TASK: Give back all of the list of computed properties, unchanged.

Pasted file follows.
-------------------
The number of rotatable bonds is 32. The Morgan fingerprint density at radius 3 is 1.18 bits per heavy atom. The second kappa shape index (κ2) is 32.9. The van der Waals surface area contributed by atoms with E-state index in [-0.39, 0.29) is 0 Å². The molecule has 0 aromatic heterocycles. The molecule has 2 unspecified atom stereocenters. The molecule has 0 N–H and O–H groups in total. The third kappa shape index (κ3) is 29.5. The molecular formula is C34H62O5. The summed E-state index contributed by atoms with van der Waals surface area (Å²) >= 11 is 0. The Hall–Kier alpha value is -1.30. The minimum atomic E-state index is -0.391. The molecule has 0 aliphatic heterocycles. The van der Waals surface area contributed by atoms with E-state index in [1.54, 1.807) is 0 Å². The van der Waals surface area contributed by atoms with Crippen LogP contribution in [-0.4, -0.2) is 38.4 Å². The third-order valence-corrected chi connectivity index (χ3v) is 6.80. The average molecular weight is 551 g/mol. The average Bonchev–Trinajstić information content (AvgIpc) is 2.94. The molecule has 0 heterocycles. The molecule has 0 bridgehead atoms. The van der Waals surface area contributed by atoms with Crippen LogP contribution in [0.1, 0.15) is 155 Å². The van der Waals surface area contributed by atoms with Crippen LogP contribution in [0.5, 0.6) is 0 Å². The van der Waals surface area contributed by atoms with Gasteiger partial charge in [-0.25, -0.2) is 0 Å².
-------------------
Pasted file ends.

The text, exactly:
The number of rotatable bonds is 32. The Morgan fingerprint density at radius 3 is 1.18 bits per heavy atom. The second kappa shape index (κ2) is 32.9. The van der Waals surface area contributed by atoms with E-state index in [-0.39, 0.29) is 0 Å². The molecule has 0 aromatic heterocycles. The molecule has 2 unspecified atom stereocenters. The molecule has 0 N–H and O–H groups in total. The third kappa shape index (κ3) is 29.5. The molecular formula is C34H62O5. The summed E-state index contributed by atoms with van der Waals surface area (Å²) >= 11 is 0. The Hall–Kier alpha value is -1.30. The minimum atomic E-state index is -0.391. The molecule has 0 aliphatic heterocycles. The van der Waals surface area contributed by atoms with E-state index in [1.54, 1.807) is 0 Å². The van der Waals surface area contributed by atoms with Crippen LogP contribution in [-0.4, -0.2) is 38.4 Å². The third-order valence-corrected chi connectivity index (χ3v) is 6.80. The average molecular weight is 551 g/mol. The average Bonchev–Trinajstić information content (AvgIpc) is 2.94. The molecule has 0 heterocycles. The molecule has 0 bridgehead atoms. The van der Waals surface area contributed by atoms with Crippen LogP contribution in [0.1, 0.15) is 155 Å². The van der Waals surface area contributed by atoms with Crippen LogP contribution in [0.5, 0.6) is 0 Å². The van der Waals surface area contributed by atoms with Gasteiger partial charge in [-0.25, -0.2) is 0 Å².